Pluck is a three-person trick-based card game. It's different from most of these games in at least two ways: it's explicitly designed for three players, and there's no real score to keep. On a complexity level, it's probably a little less challenging than spades: the trump is declared by the dealer, but the number of tricks each player must take is fixed.

The Deck

It uses the standard 52-card (poker) deck, with some modifications: remove all twos ("deuces") except the two of clubs; add both of the jokers into the deck, and make sure that the two jokers have different faces. One of these will be the "big joker" and the other will be the "little joker"; these are the highest-ranked trump cards in any turn. This should leave you with a deck of 51 cards (52 - 3 deuces + 2 jokers). Since there are three cards played every trick, this gives us 17 tricks per hand. Aces are high.

The Goal

The point of each round is to win at least as many tricks as your position (relative to the dealer) dictates. Of the 17 total tricks per round, you need to take:

  • Dealer: 7 tricks
  • Left of dealer: 6 tricks (deals next round)
  • Right of dealer: 4 tricks (dealt last round)

Falling short of this goal in one round means you will get plucked at the beginning of the next round. If you fell short, someone else must have an excess -- and that person is the one who gets to pluck from you!

The Order of Play

  1. Shuffle and deal
  2. Pluck
  3. Dealer declares trump suit
  4. Play opens with Deuce of Clubs
  5. Play 17 tricks
  6. Count up tricks, determine plucks
  7. Deal passes to the left

Shuffle and Deal

Each round starts by having the dealer shuffle (optionally letting one of the other players cut), and dealing out all 51 cards.


There are no plucks in the first round.

The person who has the most plucks (that is, the player that went over their quota by the most tricks in the previous hand) goes first. If two players are entitled to the same number of plucks, start with the dealer and go left.

To pluck, the plucker passes a card face-down to the pluckee. After looking at this card, the pluckee must pass back the highest-ranked card in the same suit. The jokers are not in any suit, and are always valuable -- so, a plucker would not want to pass one, and a pluckee cannot be forced to give them up.

Dealer declares trump

After plucking (or getting plucked), the dealer has to declare trump. Since they have to take the most tricks, they get this serious advantage. They can pick any suit; as with any trick-based game, this is a tradeoff between quantity and quality. Finally, the dealer should remember that there are two jokers in the game, and they are higher than any card in the actual trump suit.

Play opens with the Deuce of Clubs

Whoever is holding the deuce (two) of clubs puts it down as the first lead card. This has two side effects: one, it's a guaranteed loss; and, if clubs were chosen to be trump, then trumps are open from the very start.

Play 17 tricks

This portion of the game should be very similar to any other trick game. Whoever took the last trick has to lead for the next trick. You have to play in suit if you can; if you have a void in that suit, you can either slough or trump. You can't lead trumps until they have been opened (but see the comment above regarding clubs as trumps.)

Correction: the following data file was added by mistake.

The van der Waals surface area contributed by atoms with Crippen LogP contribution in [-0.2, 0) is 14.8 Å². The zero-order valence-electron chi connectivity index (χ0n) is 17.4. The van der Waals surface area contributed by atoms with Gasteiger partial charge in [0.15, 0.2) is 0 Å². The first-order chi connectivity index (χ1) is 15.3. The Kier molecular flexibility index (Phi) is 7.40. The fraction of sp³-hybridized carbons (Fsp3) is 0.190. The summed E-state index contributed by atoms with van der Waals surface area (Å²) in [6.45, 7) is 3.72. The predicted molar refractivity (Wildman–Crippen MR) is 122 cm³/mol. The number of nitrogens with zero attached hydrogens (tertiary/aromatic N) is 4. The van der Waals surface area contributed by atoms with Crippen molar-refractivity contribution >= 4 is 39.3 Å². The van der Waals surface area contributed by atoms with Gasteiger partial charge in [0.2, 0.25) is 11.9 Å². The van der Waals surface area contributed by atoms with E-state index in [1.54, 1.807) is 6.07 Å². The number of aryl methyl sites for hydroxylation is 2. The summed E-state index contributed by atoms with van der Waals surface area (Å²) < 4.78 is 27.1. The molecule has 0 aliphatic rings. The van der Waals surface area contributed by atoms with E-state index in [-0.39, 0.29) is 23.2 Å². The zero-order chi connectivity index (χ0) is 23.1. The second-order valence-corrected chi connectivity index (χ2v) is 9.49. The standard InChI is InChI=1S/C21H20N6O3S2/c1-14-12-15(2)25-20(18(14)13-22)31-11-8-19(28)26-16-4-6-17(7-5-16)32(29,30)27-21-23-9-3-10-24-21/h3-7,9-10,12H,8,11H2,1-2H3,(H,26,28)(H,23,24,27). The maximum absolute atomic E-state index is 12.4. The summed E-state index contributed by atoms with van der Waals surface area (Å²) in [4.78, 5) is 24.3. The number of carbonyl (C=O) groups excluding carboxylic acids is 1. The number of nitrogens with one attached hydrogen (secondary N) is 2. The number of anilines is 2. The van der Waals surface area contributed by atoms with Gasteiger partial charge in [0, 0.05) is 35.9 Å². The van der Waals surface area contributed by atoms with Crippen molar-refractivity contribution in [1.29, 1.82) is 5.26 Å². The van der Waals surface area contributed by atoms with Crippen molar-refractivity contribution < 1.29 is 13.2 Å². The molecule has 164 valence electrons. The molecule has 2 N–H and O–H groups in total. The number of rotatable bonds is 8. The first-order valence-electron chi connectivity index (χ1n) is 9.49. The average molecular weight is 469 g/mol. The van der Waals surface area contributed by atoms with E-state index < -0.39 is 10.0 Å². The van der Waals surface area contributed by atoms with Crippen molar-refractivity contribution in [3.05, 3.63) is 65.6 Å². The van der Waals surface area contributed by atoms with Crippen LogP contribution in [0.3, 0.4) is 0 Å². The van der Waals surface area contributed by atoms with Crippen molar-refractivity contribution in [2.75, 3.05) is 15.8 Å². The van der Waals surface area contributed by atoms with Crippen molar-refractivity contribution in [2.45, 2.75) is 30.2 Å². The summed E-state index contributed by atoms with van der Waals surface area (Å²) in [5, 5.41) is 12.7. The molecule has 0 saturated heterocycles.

For the purposes of determining which cards are in what suit, the jokers are considered to be the same suit as trump.

A trick is taken by the highest-ranked lead-suit or trump card on the pile.

Determining Plucks

Players receive (or get taken from them) as many plucks as they won tricks over (or below) their targets.

Deal passes to the left

After a hand is scored, deal passes to the left of the current dealer.

Pluck (?), v. t. [imp. & p. p. Plucked (?); p. pr. & vb. n. Plucking.] [AS. pluccian; akin to LG. & D. plukken, G. pflucken, Icel. plokka, plukka, Dan. plukke, Sw. plocka. 27.]


To pull; to draw.

Its own nature . . . plucks on its own dissolution. Je. Taylor.


Especially, to pull with sudden force or effort, or to pull off or out from something, with a twitch; to twitch; also, to gather, to pick; as, to pluck feathers from a fowl; to pluck hair or wool from a skin; to pluck grapes.

I come to pluck your berries harsh and crude. Milton.

E'en children followed, with endearing wile, And plucked his gown to share the good man's smile. Goldsmith.


To strip of, or as of, feathers; as, to pluck a fowl.

They which pass by the way do pluck her. Ps. lxxx.2.

4. Eng. Universities

To reject at an examination for degrees.

C. Bront'e.

To pluck away, to pull away, or to separate by pulling; to tear away. -- To pluck down, to pull down; to demolish; to reduce to a lower state. -- to pluck off, to pull or tear off; as, to pluck off the skin. -- to pluck up. (a) To tear up by the roots or from the foundation; to eradicate; to exterminate; to destroy; as, to pluck up a plant; to pluck up a nation. Jer. xii. 17. (b) To gather up; to summon; as, to pluck up courage.


© Webster 1913.

Pluck, v. i.

To make a motion of pulling or twitching; -- usually with at; as, to pluck at one's gown.


© Webster 1913.

Pluck, n.


The act of plucking; a pull; a twitch.

2. [Prob. so called as being plucked out after the animal is killed; or cf. Gael. & Ir. pluc a lump, a knot, a bunch.]

The heart, liver, and lights of an animal.


Spirit; courage; indomitable resolution; fortitude.

Decay of English spirit, decay of manly pluck. Thackeray.


The act of plucking, or the state of being plucked, at college. See Pluck, v. t., 4.

5. Zool.

The lyrie.

[Prov. Eng.]


© Webster 1913.

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